Janelle Lile:  Artist statement 2009


My work is autobiographical. I can’t escape my personal life in order to make work, and everything I make is linked in my mind to what is happening in my life at that moment. Although my subject matter is personal I think the experiences are understandable to other people.  This body of work is representative of a period of transition in my life.  After a difficult decision to uproot and move away from where I grew up, I find myself trying to come to terms with how my life has changed by learning about the place I am now. 

One of the ways I can process the transition is by paying close attention to what is happening around me at ground level.  I go outside every day to investigate what is now blooming, or dying back, or to watch bees and swallows and pick snails out of the garden.  In addition to learning about what is already here, I’m working to change my surroundings to suit my preferences as I’ve been moved out of my own habitat.  This daily process decides for me the subjects of this body of work.  Both the unknown plants that I discover as they have emerged and the unfamiliar plants that I planted here but could not grow in my former climate are combined with imagery of diagrams and visual information.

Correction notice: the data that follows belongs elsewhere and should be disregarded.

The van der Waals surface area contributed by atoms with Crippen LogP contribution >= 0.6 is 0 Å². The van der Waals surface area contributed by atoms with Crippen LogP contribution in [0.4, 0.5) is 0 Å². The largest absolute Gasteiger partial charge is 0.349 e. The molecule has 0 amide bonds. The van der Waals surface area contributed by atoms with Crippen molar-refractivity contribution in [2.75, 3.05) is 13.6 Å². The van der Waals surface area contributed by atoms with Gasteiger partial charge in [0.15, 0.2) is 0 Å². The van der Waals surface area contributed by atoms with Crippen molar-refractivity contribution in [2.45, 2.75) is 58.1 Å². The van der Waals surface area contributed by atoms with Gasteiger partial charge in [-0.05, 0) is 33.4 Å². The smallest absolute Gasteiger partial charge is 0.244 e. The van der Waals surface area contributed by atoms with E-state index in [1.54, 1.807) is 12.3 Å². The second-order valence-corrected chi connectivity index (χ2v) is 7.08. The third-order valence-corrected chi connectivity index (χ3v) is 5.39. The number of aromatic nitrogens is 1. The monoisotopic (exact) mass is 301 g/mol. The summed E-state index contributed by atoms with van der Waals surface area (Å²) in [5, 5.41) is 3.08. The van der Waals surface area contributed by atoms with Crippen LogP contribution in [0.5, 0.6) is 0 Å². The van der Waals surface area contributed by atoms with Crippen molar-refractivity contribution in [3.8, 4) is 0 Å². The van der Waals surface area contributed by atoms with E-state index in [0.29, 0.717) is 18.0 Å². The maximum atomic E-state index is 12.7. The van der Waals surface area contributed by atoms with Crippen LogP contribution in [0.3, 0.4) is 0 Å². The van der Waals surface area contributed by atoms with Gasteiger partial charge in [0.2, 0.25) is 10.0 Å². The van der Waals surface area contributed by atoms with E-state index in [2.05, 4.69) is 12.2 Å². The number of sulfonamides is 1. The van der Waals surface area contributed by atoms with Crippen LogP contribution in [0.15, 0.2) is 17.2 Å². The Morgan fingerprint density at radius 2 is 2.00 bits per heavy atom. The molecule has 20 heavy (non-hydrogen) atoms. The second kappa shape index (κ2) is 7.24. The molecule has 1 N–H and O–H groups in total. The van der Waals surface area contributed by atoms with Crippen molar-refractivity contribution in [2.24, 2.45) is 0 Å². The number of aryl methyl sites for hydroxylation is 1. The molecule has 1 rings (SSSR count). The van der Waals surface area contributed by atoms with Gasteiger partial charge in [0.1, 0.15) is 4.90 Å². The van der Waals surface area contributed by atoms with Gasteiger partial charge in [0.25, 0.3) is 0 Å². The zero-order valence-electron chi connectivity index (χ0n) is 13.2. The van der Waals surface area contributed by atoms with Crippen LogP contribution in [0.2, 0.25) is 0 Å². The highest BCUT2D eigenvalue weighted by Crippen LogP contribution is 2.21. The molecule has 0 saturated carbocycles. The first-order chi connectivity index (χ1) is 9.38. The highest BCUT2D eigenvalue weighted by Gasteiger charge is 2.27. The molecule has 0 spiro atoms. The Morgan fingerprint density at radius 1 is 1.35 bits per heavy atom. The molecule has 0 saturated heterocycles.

I use the visual language of diagrams in this body of work to point out ironically their assertions of fact and simplicity.  Nothing is ever as clear-cut and straightforward as a diagram would lead you to believe.  My interest in diagrams began when looking through a microscope at plant cells and wondering how the artist in my textbook could have come up with something so perfect and ordered after seeing the same messy complexity that I was seeing.   And again recently I have been thinking about the way my life has changed in ways that I could not have predicted - and many of the things that I was prepared for never happened at all.  The sources of the diagrams in these pieces range from sewing instructions to computer programming textbooks to anatomical reference books but the images have all been combined and taken apart in ways that make them meaningless in their original context.

My intention is to create work that combines all these ideas into something that is beautiful to look at.  When all the unfamiliar aspects of my life have become routine once again, this body of work will still be strongly linked to all the various feelings and ideas that this transitional stage represents.